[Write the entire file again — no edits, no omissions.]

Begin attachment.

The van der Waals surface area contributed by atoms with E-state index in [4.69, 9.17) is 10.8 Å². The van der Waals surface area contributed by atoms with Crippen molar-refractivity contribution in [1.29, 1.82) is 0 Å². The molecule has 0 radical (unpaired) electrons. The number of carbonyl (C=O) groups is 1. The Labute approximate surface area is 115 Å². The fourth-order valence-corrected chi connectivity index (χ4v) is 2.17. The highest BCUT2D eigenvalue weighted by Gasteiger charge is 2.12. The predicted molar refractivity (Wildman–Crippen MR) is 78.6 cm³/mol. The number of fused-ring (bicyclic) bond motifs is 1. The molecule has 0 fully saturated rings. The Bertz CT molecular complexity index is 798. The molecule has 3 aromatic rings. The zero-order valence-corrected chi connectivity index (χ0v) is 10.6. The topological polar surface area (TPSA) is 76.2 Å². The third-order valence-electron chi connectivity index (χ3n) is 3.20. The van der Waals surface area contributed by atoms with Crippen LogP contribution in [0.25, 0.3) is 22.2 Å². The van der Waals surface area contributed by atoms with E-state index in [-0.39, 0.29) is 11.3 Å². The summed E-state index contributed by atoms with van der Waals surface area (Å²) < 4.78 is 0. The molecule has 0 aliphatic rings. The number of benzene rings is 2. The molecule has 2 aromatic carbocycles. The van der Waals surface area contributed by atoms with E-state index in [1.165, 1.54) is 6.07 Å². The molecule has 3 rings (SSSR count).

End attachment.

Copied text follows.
The van der Waals surface area contributed by atoms with E-state index in [4.69, 9.17) is 10.8 Å². The van der Waals surface area contributed by atoms with Crippen molar-refractivity contribution in [1.29, 1.82) is 0 Å². The molecule has 0 radical (unpaired) electrons. The number of carbonyl (C=O) groups is 1. The Labute approximate surface area is 115 Å². The fourth-order valence-corrected chi connectivity index (χ4v) is 2.17. The highest BCUT2D eigenvalue weighted by Gasteiger charge is 2.12. The predicted molar refractivity (Wildman–Crippen MR) is 78.6 cm³/mol. The number of fused-ring (bicyclic) bond motifs is 1. The molecule has 0 fully saturated rings. The Bertz CT molecular complexity index is 798. The molecule has 3 aromatic rings. The zero-order valence-corrected chi connectivity index (χ0v) is 10.6. The topological polar surface area (TPSA) is 76.2 Å². The third-order valence-electron chi connectivity index (χ3n) is 3.20. The van der Waals surface area contributed by atoms with Crippen LogP contribution in [0.25, 0.3) is 22.2 Å². The van der Waals surface area contributed by atoms with E-state index in [-0.39, 0.29) is 11.3 Å². The summed E-state index contributed by atoms with van der Waals surface area (Å²) < 4.78 is 0. The molecule has 0 aliphatic rings. The number of benzene rings is 2. The molecule has 2 aromatic carbocycles. The van der Waals surface area contributed by atoms with E-state index in [1.165, 1.54) is 6.07 Å². The molecule has 3 rings (SSSR count).